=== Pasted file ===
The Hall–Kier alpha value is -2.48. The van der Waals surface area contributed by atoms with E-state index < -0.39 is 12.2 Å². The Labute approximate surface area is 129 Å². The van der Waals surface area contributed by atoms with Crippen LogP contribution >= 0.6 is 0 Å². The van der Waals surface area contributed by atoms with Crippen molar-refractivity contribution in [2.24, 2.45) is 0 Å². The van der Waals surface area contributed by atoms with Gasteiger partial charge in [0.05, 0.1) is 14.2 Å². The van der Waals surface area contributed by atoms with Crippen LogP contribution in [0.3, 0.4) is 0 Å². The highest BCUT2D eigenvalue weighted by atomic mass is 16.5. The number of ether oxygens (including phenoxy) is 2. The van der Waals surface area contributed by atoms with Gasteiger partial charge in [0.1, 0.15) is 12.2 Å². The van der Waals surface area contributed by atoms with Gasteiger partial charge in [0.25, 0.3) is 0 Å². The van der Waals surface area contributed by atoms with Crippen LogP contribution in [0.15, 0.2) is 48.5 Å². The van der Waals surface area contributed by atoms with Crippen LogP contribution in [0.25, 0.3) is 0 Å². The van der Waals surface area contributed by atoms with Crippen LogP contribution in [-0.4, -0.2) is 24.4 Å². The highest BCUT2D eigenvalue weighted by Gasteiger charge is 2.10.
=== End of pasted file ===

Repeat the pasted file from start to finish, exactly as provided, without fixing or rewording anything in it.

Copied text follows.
The Hall–Kier alpha value is -2.48. The van der Waals surface area contributed by atoms with E-state index < -0.39 is 12.2 Å². The Labute approximate surface area is 129 Å². The van der Waals surface area contributed by atoms with Crippen LogP contribution >= 0.6 is 0 Å². The van der Waals surface area contributed by atoms with Crippen molar-refractivity contribution in [2.24, 2.45) is 0 Å². The van der Waals surface area contributed by atoms with Gasteiger partial charge in [0.05, 0.1) is 14.2 Å². The van der Waals surface area contributed by atoms with Crippen LogP contribution in [0.3, 0.4) is 0 Å². The highest BCUT2D eigenvalue weighted by atomic mass is 16.5. The number of ether oxygens (including phenoxy) is 2. The van der Waals surface area contributed by atoms with Gasteiger partial charge in [0.1, 0.15) is 12.2 Å². The van der Waals surface area contributed by atoms with Gasteiger partial charge in [0.25, 0.3) is 0 Å². The van der Waals surface area contributed by atoms with Crippen LogP contribution in [0.15, 0.2) is 48.5 Å². The van der Waals surface area contributed by atoms with Crippen LogP contribution in [0.25, 0.3) is 0 Å². The van der Waals surface area contributed by atoms with Crippen LogP contribution in [-0.4, -0.2) is 24.4 Å². The highest BCUT2D eigenvalue weighted by Gasteiger charge is 2.10.